How Belarusian fighters in Ukraine evolved into prominent force against Russian invasion

Belarusian fighters of the Kastus Kalinouski battalion train in Kyiv region, March 2022. (Courtesy: Antos Tsialezhnikau)
Belarusian fighters of the Kastus Kalinouski battalion train in Kyiv region, March 2022. (Courtesy: Antos Tsialezhnikau)

by Igor Tsikhanenka, Michael Lipin | Voice of America

WASHINGTON — New details have emerged about Belarusians fighting for Ukraine against Russia’s invasion as part of a broader struggle to free their own country from Russian domination and the rule of Moscow-backed autocrat Alexander Lukashenko.

Speaking exclusively to VOA in a Tuesday phone interview, the deputy commander of the largest pro-Ukraine Belarusian fighting force said its numbers have almost reached the size of an average Ukrainian battalion, which he said has about 450-500 troops.

“Several thousand more have applied to join us through our online recruitment tool,” said Vadim Kabanchuk of the Kastus Kalinouski battalion, named after a Belarusian revolutionary who led a regional uprising against Russian occupation in the 1860s.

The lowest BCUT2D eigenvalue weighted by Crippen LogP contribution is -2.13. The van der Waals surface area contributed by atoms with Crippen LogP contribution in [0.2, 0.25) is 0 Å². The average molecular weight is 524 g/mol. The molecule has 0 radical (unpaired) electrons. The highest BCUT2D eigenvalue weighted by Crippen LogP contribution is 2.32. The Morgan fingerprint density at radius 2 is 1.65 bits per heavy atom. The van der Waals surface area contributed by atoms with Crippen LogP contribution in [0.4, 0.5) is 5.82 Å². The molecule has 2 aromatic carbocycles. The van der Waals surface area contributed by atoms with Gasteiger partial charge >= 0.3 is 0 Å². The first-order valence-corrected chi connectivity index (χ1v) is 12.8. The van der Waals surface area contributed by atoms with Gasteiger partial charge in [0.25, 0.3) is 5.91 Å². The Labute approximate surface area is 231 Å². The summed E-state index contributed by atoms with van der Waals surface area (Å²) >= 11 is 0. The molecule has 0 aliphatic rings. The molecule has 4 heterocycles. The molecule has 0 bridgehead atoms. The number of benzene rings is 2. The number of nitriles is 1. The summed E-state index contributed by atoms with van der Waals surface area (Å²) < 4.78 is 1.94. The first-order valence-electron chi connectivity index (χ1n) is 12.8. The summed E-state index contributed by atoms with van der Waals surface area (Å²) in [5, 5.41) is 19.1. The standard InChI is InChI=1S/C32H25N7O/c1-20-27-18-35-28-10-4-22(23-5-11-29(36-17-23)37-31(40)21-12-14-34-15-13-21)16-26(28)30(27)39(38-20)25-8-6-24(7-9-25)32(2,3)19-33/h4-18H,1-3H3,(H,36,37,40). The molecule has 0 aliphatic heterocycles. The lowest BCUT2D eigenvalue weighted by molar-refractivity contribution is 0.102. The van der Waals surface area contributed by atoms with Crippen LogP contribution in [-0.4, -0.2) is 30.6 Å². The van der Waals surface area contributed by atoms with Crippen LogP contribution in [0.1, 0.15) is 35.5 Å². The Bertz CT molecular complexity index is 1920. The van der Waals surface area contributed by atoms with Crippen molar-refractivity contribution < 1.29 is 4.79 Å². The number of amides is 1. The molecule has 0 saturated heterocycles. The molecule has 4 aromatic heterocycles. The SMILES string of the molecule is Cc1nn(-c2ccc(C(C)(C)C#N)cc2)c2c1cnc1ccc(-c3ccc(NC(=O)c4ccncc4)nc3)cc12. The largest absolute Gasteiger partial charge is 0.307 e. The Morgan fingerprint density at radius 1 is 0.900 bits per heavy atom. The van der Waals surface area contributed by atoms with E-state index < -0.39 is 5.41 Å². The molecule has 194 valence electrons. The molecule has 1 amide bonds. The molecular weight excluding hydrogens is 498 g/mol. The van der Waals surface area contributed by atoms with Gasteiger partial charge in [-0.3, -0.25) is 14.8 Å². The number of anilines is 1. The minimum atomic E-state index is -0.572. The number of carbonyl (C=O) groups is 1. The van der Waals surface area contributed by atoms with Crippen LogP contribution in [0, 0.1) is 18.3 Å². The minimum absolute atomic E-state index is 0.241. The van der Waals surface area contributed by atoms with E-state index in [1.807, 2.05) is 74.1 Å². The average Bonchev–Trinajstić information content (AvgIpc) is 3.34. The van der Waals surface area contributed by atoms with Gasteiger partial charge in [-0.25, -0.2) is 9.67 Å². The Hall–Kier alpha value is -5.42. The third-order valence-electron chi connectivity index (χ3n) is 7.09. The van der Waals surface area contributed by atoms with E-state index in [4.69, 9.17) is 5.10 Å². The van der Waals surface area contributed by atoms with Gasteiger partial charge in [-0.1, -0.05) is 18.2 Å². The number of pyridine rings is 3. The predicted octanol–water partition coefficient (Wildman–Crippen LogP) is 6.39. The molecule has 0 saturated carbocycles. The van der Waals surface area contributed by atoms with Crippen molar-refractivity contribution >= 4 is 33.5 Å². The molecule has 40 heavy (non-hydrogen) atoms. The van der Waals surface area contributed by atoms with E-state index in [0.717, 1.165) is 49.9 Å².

The Kalinouski battalion began forming in Kyiv after Russia had begun its full-scale invasion of Ukraine on February 24. The battalion uses the Telegram channel @belwarriors to share news and images of its activities. On March 9, it announced its adoption of the Kalinouski name in a video posted to the platform.

Kabanchuk said he is one of a number of the Belarusian battalion’s fighters who have been active in Ukraine’s defense starting in 2014. That year, Russian forces invaded eastern Ukraine’s Donbas region to foment a separatist uprising within its Russian-speaking community.

Belarusians have been drawn to fight for Ukraine for years in the hope that freeing it from Russian occupation would boost their own efforts to rid Belarus of Moscow’s influence and end the 27-year presidency of Lukashenko, a key Russian ally.

The Kalinouski battalion swore an oath of allegiance to Belarus and Ukraine in a Telegram video posted March 25. Four days later, in another video, battalion members said they had a new status as part of the Ukrainian Armed Forces and held up green booklets that resembled Ukrainian military IDs.